I cut the bushing rather than slipping it over the bar which requires a man and 2 boys. An intact bushing wouldnít have made this easier. I still needed the giant pliers to horse the bracket and bushing into position.

              Everyone said this is easy. Right. Only after I discovered what needs to be done. Iím passing it on.

              Dean

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              • #22
                Best part about upgraded sway bars is the frame mount
                bracket. The original way is mounts, seems marginal
                for even the stock bar with rubber bushings.

                59-430-HT

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                • #23
                  Time for an update. Sorry it took so long to get back, but as they say, the fit hit the shan. I ordered my sway bars late on Wed. afternoon just after my last post. To late for Lance to call his supplier that day, but he ordered them from his supplier the next morning. I had the bars on my porch Satauday afternoon. That's pretty darn fast. Started installing the front bar the next week. Probably only took a couple of hours to install the bar, but I did a couple of more things, like straightened my front bumper while I had things loose, painted a couple of things. Then got delayed for a while. Friend of mine shot his self. Brake line rusted/busted on my Jeep Cherokee and had to fix that, broke alternator mounting bolt my Dodge pickup and had to fix that, then got sick with broncitis for about 3 weeks. That really zapped me. Got back to the rear sway bar last week. Lot more involved than the front. Positioned the bar on the axle, marked and drilled holes in the frame for the brackets, then temporarily mounted everything for a test fit. Used the jack to run axle up and down to check clearances. Took bolts out of frame and welded a bushing in for them, greased thing up good and reinstalled. Set the car back on the ground Monday evening and took for a short drive(I've got a road right in front of me about 2 miles long that's curves the entire way). Then I drove it to a couple of cruise ins this weekend, again taking the curvey roads. For anybody that hasn't done this mod, it's just about as good as the disc brake mod. Before, the car really leaned in the curves. Just dipped really bad. After, this thing is practically flat going through the same curves, and at a signifinatly quicker pace. I've got an '05 Mustang that handles superbly, really hangs in there on the curves. Feels like a race car. This big ole T Bird can give it a run for the money now, it's that good. Thanks to all you guys on here for your advise. Oh, and I have to say Lance and his wife are some great people to deal with. I called Lance a couple of times and he was more than happy to offer his expertise on getting things going. And great to deal with.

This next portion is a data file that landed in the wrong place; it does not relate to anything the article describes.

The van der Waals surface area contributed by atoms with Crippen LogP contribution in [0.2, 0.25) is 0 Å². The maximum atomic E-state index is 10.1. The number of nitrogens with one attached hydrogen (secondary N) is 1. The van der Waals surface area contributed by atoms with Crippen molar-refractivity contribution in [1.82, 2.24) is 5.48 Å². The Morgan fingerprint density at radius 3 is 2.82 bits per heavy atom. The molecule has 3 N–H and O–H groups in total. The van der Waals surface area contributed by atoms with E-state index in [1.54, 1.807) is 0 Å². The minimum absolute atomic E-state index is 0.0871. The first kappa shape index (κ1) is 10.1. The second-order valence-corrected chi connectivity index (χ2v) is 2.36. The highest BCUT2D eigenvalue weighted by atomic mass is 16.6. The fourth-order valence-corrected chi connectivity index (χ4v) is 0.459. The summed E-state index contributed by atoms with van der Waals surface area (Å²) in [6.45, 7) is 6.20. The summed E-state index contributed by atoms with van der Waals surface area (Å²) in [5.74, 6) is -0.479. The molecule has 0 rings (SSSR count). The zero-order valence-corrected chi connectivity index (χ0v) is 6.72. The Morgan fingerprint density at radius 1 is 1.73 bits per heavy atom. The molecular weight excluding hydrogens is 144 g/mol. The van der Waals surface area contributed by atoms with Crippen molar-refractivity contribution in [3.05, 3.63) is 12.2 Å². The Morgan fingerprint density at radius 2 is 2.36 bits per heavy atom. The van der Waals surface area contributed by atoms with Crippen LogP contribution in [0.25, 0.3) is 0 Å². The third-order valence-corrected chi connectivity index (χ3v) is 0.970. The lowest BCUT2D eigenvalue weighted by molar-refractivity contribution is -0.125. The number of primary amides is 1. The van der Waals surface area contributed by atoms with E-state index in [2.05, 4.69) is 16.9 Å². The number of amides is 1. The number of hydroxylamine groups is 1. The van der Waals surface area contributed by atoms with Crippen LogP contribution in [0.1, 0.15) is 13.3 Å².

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                  • #24
                    Originally posted by Thunderherd View Post
                    ...For anybody that hasn't done this mod, it's just about as good as the disc brake mod. Before, the car really leaned in the curves. Just dipped really bad. After, this thing is practically flat going through the same curves, and at a signifinatly quicker pace...